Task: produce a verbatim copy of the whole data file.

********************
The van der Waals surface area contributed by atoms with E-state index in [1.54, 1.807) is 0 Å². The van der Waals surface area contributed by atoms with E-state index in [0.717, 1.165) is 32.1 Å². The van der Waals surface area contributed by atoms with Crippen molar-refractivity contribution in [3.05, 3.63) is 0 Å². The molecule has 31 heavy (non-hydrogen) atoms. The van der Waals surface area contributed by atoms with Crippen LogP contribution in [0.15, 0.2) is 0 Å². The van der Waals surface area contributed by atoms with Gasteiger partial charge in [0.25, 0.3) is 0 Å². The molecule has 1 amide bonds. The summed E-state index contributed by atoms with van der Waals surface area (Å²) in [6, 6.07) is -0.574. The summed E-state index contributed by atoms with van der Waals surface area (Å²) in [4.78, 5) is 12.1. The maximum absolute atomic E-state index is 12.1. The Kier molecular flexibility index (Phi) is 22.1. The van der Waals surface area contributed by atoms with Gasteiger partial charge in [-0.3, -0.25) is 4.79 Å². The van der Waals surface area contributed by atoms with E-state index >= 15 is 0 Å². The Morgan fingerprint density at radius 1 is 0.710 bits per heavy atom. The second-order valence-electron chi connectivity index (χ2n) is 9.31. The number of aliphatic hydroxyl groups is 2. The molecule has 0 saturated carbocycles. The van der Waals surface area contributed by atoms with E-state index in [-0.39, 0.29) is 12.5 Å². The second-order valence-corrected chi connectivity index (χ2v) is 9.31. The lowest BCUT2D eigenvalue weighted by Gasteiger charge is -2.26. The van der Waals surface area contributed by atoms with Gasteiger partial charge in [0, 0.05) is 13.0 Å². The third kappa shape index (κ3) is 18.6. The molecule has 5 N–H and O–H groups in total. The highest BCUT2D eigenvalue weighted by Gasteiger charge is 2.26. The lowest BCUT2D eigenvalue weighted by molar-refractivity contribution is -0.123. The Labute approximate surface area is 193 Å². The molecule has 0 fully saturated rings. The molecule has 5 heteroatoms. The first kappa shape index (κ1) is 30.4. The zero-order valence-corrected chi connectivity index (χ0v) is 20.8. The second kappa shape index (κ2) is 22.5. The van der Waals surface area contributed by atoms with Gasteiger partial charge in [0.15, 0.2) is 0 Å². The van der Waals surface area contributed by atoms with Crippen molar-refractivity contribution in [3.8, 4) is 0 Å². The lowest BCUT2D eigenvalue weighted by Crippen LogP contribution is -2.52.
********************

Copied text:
The van der Waals surface area contributed by atoms with E-state index in [1.54, 1.807) is 0 Å². The van der Waals surface area contributed by atoms with E-state index in [0.717, 1.165) is 32.1 Å². The van der Waals surface area contributed by atoms with Crippen molar-refractivity contribution in [3.05, 3.63) is 0 Å². The molecule has 31 heavy (non-hydrogen) atoms. The van der Waals surface area contributed by atoms with Crippen LogP contribution in [0.15, 0.2) is 0 Å². The van der Waals surface area contributed by atoms with Gasteiger partial charge in [0.25, 0.3) is 0 Å². The molecule has 1 amide bonds. The summed E-state index contributed by atoms with van der Waals surface area (Å²) in [6, 6.07) is -0.574. The summed E-state index contributed by atoms with van der Waals surface area (Å²) in [4.78, 5) is 12.1. The maximum absolute atomic E-state index is 12.1. The Kier molecular flexibility index (Phi) is 22.1. The van der Waals surface area contributed by atoms with Gasteiger partial charge in [-0.3, -0.25) is 4.79 Å². The van der Waals surface area contributed by atoms with E-state index >= 15 is 0 Å². The Morgan fingerprint density at radius 1 is 0.710 bits per heavy atom. The second-order valence-electron chi connectivity index (χ2n) is 9.31. The number of aliphatic hydroxyl groups is 2. The molecule has 0 saturated carbocycles. The van der Waals surface area contributed by atoms with E-state index in [-0.39, 0.29) is 12.5 Å². The second-order valence-corrected chi connectivity index (χ2v) is 9.31. The lowest BCUT2D eigenvalue weighted by Gasteiger charge is -2.26. The van der Waals surface area contributed by atoms with Gasteiger partial charge in [0, 0.05) is 13.0 Å². The third kappa shape index (κ3) is 18.6. The molecule has 5 N–H and O–H groups in total. The highest BCUT2D eigenvalue weighted by Gasteiger charge is 2.26. The lowest BCUT2D eigenvalue weighted by molar-refractivity contribution is -0.123. The Labute approximate surface area is 193 Å². The molecule has 0 fully saturated rings. The molecule has 5 heteroatoms. The first kappa shape index (κ1) is 30.4. The zero-order valence-corrected chi connectivity index (χ0v) is 20.8. The second kappa shape index (κ2) is 22.5. The van der Waals surface area contributed by atoms with Gasteiger partial charge in [0.15, 0.2) is 0 Å². The van der Waals surface area contributed by atoms with Crippen molar-refractivity contribution in [3.8, 4) is 0 Å². The lowest BCUT2D eigenvalue weighted by Crippen LogP contribution is -2.52.